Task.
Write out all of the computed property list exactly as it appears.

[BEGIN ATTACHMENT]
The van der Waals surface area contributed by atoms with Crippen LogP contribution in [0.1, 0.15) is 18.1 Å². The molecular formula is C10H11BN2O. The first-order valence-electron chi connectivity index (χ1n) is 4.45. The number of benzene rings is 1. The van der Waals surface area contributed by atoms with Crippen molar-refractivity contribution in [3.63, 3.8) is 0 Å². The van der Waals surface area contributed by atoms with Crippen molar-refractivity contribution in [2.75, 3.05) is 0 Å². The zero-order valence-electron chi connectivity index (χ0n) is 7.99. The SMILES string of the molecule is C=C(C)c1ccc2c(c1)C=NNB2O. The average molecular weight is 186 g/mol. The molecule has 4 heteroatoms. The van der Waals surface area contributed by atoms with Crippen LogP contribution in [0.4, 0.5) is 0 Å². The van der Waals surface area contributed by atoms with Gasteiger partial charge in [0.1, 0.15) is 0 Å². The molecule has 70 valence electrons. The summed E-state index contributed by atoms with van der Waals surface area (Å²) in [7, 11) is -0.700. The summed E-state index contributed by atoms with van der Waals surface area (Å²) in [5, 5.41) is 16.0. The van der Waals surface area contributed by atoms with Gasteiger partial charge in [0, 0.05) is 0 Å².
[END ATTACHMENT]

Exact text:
The van der Waals surface area contributed by atoms with Crippen LogP contribution in [0.1, 0.15) is 18.1 Å². The molecular formula is C10H11BN2O. The first-order valence-electron chi connectivity index (χ1n) is 4.45. The number of benzene rings is 1. The van der Waals surface area contributed by atoms with Crippen molar-refractivity contribution in [3.63, 3.8) is 0 Å². The van der Waals surface area contributed by atoms with Crippen molar-refractivity contribution in [2.75, 3.05) is 0 Å². The zero-order valence-electron chi connectivity index (χ0n) is 7.99. The SMILES string of the molecule is C=C(C)c1ccc2c(c1)C=NNB2O. The average molecular weight is 186 g/mol. The molecule has 4 heteroatoms. The van der Waals surface area contributed by atoms with Crippen LogP contribution in [0.4, 0.5) is 0 Å². The van der Waals surface area contributed by atoms with Gasteiger partial charge in [0.1, 0.15) is 0 Å². The molecule has 70 valence electrons. The summed E-state index contributed by atoms with van der Waals surface area (Å²) in [7, 11) is -0.700. The summed E-state index contributed by atoms with van der Waals surface area (Å²) in [5, 5.41) is 16.0. The van der Waals surface area contributed by atoms with Gasteiger partial charge in [0, 0.05) is 0 Å².